The Gwinnett County Board of Commissioners on Tuesday, June 6, approved a contract to renovate the historic mill at Freeman’s Mill Park, offering folks accustomed to smart phones, tablets and other modern marvels a glimpse into the ingenuity of our forefathers.
“Freeman’s Mill is a historic site that helped bring the tools of industry to Gwinnett,” said District 3 Commissioner Tommy Hunter. “While the mill is currently not open to the public, when it’s finished, this project will let visitors experience what life was like for a miller dealing in goods and services in a rural community. They’ll also be able to understand the mill’s role in the economic growth of Georgia in the late 1800s, and see how it operated using simple machines, energy, gravity, force and hydrology.”
The project, funded by the 2009 SPLOST, consists of site improvement, and restoration, and renovation of the mill building, including selective demolition, an ADA ramp, interior construction, structural renovations, landscaping, concrete and paver sidewalks, and construction of a building to house new fire protection equipment.
Lefko Development, Inc. was the lowest of six bidders with a bid of $406,052. Construction is expected to be finished early next year.
The mill used water from streams to turn a waterwheel, which cranked series of gears, which turned massive, precisely cut stones one on top of the other. The millstones, which could weigh up to 2 tons each, could be adjusted so finely that they ground wheat into flour and corn kernels into cornmeal.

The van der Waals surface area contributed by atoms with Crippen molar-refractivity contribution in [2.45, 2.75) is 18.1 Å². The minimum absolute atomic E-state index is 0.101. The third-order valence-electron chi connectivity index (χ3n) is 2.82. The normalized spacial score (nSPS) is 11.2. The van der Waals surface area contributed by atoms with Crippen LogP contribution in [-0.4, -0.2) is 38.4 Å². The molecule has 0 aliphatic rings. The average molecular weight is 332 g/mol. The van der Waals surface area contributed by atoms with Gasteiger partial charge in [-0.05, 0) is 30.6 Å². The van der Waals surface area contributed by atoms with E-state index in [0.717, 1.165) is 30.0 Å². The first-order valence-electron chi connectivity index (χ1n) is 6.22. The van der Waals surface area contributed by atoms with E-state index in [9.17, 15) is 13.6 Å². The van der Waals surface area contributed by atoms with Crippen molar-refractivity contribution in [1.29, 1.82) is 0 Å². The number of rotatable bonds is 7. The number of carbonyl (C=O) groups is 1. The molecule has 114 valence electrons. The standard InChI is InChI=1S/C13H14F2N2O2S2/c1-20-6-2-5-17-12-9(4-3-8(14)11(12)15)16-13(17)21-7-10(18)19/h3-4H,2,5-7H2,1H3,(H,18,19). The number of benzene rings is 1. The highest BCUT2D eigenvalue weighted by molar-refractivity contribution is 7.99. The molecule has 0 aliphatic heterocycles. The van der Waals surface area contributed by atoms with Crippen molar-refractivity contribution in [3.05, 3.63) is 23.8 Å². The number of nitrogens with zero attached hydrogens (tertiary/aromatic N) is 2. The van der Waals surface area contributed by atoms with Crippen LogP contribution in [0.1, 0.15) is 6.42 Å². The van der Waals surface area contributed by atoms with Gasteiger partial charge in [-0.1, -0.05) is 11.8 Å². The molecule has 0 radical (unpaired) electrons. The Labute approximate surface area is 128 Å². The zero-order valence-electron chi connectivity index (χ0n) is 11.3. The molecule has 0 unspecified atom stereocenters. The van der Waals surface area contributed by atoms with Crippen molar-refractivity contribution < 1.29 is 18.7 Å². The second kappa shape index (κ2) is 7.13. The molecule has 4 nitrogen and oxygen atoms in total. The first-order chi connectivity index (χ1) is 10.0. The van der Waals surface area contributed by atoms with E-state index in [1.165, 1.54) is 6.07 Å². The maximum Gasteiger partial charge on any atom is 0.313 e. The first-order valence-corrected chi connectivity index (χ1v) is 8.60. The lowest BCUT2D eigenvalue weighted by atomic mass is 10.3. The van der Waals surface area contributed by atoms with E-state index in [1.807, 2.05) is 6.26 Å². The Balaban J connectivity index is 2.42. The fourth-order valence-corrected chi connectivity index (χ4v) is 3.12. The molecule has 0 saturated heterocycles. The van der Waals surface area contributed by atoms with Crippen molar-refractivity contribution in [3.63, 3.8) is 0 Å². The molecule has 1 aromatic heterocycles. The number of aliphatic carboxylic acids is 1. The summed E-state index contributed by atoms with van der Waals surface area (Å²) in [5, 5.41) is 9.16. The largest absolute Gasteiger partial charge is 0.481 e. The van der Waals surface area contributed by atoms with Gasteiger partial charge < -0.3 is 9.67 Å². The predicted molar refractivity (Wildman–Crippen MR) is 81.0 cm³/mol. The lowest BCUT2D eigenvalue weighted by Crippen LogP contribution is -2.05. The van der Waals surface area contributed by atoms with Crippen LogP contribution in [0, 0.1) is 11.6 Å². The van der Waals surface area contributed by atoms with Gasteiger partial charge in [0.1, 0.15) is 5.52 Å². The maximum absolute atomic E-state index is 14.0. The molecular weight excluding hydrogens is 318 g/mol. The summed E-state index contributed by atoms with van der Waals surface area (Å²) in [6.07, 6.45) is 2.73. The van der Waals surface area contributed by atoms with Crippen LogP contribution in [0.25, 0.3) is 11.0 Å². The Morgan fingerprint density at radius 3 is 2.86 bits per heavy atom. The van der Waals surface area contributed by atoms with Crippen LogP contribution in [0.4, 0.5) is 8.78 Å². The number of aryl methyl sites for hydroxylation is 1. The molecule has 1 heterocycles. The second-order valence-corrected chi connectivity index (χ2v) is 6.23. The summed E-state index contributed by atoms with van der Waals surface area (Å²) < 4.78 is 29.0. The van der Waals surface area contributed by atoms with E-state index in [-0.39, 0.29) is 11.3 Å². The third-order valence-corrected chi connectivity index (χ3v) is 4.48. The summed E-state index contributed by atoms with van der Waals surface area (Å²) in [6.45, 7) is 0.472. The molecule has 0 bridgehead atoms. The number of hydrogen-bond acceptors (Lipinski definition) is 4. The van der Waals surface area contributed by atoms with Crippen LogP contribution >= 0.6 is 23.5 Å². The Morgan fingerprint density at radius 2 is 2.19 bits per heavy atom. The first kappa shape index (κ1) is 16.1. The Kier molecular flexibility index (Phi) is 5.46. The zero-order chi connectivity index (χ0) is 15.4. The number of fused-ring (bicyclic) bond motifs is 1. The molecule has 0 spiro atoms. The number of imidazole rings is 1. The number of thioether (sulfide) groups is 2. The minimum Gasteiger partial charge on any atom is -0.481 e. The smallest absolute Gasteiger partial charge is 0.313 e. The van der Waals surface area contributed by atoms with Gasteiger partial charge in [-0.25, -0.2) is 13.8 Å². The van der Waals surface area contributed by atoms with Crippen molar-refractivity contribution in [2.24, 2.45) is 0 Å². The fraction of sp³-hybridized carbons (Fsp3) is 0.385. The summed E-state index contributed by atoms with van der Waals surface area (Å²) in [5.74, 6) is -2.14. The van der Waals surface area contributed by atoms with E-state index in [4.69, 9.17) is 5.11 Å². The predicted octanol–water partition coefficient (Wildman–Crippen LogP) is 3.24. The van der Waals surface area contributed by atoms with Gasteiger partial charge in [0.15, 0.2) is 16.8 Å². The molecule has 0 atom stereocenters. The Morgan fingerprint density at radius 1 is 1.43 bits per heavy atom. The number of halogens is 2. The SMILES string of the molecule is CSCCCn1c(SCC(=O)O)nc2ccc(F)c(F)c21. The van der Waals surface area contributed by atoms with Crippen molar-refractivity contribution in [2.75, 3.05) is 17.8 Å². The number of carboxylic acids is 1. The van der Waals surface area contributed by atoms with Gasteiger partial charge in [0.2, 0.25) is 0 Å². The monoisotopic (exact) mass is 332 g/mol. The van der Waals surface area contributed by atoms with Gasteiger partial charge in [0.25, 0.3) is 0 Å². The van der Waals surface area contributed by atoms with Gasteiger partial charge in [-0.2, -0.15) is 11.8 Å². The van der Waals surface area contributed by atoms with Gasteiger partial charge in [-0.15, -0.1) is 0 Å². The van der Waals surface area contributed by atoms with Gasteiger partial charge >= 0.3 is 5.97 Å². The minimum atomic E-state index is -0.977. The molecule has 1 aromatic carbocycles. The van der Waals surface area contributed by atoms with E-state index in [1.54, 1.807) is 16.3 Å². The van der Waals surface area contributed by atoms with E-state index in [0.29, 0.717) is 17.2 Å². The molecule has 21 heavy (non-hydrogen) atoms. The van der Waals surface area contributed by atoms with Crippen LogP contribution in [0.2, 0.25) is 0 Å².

Ultimately, the mill will house interior and exterior exhibits that provide visitors with an interactive, immersive experience that will help bring the history of the site and related scientific concepts to life.
Exhibits inside the mill will include life-sized dioramas, archival video, interpretive signs, and artifact displays. A nearby shed will include interactive exhibits, such as a gear wall, block and tackle, and a reproduction grain elevator, a seed-to-table diorama, and an electric mill where guided visitors can grind their own souvenir bag of meal.
The historic mill will be available for self-guided tours, festivals, school field trips, camps, special events and heritage tourism. School programming and camps will focus on the importance the mill to farmers and the local economy, history, its role in the community, and the technology of the day.
Freeman’s Mill was built on the Alcovy River between 1868 and 1879 by brothers John Griffin and Levi J. Loveless and was one of 1,262 water-powered mills in the state at that time. By 1996, it was the only working mill in Gwinnett County and reportedly one of 15 in the state. The County bought the mill in 2001, and in 2009 restored the mill and surrounding 12 acres for education and recreational use.
Freeman’s Mill Park is located at 1401 Alcovy Road, Lawrenceville.